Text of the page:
India Cracks Down on Smoking
The Indian government is trying to stub out smoking. On October 2, the Health Ministry put into effect a countrywide ban on lighting up in public places. Those caught violating the rule may be fined $5 -- a sizable sum in a country where per capita income is less than $1,000 a year.
Among the places where smoking will be prohibited are hotels, restaurants, schools, pubs or discotheques, hospitals, airports and bus stops. Private homes and alongside roads are among the few places where smoking will be allowed.
In India, about 250 million people, mostly men, use tobacco.
The smoking ban marks the government's most ambitious dictate to date. In India, about 250 million people, mostly men, use tobacco. "The government has decided to ban smoking, keeping in mind the number of deaths caused every year by tobacco, especially among youngsters," says B.K. Prasad, joint secretary of the Indian Health Ministry.
He estimates about 40% of the deaths in India every year are linked directly or indirectly to tobacco use.
"Most of the people are unaware of the harmful effects of smoking," adds Bhavana Mukhopadhyay, senior director for Tobacco Control, a nongovernment organization based in New Delhi. "Once they are educated that the air around them has hazardous nicotine, every nonsmoker will become a law enforcer."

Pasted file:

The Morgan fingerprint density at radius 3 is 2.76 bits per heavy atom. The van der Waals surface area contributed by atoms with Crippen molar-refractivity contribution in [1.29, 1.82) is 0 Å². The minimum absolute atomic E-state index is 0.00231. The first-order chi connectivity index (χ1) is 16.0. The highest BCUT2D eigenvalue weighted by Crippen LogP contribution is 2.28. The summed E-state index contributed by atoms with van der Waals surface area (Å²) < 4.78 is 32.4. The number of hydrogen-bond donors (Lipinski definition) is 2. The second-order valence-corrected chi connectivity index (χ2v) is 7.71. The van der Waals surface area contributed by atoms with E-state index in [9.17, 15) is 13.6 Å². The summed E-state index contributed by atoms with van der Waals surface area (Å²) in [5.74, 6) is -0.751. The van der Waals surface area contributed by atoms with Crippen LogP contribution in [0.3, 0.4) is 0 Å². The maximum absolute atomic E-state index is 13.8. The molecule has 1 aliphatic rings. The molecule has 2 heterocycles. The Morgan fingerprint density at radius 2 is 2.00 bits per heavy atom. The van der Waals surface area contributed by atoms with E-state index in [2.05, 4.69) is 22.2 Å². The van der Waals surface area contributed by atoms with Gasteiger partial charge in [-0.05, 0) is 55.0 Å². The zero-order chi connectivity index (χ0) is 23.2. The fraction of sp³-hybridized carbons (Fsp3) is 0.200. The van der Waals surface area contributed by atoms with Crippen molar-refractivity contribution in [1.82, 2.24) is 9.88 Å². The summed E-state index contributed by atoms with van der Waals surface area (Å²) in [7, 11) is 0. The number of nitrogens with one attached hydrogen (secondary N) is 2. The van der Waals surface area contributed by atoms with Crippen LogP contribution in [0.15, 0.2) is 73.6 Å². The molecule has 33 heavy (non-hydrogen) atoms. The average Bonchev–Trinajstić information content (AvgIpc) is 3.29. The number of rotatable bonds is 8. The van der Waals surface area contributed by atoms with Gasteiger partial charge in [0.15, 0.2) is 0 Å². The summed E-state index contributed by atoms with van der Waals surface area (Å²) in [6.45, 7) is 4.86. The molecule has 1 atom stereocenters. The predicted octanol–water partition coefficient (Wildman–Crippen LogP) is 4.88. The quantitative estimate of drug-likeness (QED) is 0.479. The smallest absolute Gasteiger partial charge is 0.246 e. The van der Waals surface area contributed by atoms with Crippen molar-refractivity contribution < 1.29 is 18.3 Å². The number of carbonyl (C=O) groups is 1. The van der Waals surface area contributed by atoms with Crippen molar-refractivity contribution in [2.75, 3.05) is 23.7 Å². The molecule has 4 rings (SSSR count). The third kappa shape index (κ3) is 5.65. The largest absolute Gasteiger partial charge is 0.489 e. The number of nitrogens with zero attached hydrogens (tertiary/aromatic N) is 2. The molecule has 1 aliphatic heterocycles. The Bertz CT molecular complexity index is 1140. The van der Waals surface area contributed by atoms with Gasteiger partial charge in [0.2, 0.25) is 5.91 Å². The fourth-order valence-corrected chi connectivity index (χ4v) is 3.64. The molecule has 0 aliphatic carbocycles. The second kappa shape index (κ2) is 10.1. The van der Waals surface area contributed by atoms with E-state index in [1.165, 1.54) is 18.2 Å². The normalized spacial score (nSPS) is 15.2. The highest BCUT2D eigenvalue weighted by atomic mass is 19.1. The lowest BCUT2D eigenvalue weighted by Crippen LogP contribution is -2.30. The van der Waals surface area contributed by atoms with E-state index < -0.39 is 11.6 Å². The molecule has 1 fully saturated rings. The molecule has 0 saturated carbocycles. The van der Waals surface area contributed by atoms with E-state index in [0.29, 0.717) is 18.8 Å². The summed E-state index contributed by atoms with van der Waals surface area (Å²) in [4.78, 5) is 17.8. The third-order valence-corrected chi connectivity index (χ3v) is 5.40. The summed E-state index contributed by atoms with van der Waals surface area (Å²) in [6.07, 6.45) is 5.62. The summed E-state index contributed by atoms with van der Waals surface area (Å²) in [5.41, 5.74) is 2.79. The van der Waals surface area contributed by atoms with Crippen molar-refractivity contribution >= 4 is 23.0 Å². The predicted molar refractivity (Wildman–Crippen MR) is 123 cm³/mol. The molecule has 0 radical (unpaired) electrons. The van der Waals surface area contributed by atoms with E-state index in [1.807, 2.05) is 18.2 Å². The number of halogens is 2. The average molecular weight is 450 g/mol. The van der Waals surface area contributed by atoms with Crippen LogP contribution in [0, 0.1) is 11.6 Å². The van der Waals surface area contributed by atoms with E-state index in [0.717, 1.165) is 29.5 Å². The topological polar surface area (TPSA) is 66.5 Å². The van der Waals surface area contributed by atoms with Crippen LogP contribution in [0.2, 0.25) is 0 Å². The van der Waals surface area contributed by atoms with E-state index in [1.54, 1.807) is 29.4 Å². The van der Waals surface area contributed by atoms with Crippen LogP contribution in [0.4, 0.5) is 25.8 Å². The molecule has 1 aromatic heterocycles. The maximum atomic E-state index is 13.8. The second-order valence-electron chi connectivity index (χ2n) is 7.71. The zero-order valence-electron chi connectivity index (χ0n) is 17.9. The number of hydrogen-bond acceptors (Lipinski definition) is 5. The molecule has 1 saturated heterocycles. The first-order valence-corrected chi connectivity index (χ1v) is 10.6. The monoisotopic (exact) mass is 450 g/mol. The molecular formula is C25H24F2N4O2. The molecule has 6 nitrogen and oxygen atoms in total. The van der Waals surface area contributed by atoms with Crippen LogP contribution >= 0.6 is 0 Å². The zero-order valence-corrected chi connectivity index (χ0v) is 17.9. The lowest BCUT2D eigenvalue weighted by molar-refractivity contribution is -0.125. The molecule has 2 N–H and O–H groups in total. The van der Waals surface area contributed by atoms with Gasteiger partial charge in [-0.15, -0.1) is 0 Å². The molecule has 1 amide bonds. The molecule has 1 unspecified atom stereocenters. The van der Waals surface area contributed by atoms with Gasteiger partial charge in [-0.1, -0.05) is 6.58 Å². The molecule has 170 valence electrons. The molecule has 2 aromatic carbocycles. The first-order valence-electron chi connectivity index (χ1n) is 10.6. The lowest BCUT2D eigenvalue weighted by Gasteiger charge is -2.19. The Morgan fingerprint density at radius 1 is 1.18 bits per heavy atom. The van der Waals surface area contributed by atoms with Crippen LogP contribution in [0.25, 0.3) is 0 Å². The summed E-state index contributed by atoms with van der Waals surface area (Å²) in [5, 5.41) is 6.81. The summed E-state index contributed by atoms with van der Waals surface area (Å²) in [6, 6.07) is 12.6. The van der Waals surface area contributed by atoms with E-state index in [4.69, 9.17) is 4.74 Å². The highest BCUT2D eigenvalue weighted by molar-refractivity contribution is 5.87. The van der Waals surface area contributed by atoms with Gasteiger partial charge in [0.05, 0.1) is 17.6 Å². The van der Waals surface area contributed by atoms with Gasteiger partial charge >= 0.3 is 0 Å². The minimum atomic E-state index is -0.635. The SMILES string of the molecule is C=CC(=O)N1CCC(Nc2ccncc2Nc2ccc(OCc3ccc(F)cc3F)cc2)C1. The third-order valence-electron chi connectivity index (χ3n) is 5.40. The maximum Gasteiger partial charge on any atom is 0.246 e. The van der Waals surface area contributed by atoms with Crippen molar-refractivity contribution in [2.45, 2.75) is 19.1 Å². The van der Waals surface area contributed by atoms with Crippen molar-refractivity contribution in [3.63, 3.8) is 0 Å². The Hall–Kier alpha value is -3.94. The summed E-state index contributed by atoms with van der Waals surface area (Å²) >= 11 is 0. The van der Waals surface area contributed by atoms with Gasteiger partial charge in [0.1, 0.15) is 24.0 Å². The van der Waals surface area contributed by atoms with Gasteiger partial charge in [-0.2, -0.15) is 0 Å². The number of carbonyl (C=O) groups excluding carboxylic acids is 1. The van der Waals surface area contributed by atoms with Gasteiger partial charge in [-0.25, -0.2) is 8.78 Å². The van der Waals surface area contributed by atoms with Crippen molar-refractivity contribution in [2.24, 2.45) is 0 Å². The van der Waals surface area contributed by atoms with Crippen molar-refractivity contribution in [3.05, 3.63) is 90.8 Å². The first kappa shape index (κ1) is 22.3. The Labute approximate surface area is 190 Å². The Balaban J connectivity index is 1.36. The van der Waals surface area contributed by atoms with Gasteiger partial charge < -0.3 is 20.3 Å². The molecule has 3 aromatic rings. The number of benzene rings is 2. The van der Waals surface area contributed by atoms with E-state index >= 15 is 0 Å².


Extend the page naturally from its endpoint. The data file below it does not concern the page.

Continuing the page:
In February, the World Health Organization published a report warning governments of developing countries that tobacco-related illness would cause one billion deaths during the 21st century unless urgent action is taken. Public-smoking bans have been imposed around the world, including in two U.S. states -- California and New York. The Himalayan kingdom of Bhutan has even banned the sale of tobacco products.
[Smoking in India]
In a country with a relatively low literacy rate, the government will make pictorial warnings mandatory on all tobacco products beginning Nov. 30. Cigarette packets will carry a skull and crossbones to underscore the public-health hazard.
Not everybody is convinced the new law will work. In a country that revels in bucking public convention -- by ignoring traffic lights, for instance -- getting people to honor the ban will be an uphill battle. India also has tried to stop spitting and urinating in public, to no noticeable effect.
Ranjith Nayyar, a radio station engineer in Trivandrum, in India's southern state of Kerala, says he smokes 15 cigarettes a day and isn't about to stop because of any ban. "I'll smoke at home, particularly in my bathroom," says the 29-year-old. "I already know the evils of smoking, but for me smoking is a stress-buster."
Another heavy smoker, Ankush Mankotia, is skeptical the government can alter public behavior. "Such rules are made and broken every day," says the 26-year-old bank manager. "The ban will have no effect on me."
Insistent smokers, however, may one day feel the pinch. After rolling out its ban, the Indian government plans to raise the fine for offenders to a stiff $25.
Smoking is "an infringement on people's right to live," says Ms. Mukhopadhyay of Tobacco Control. "I don't want my children to come back with asthmatic problems by inhaling someone else's smoke."
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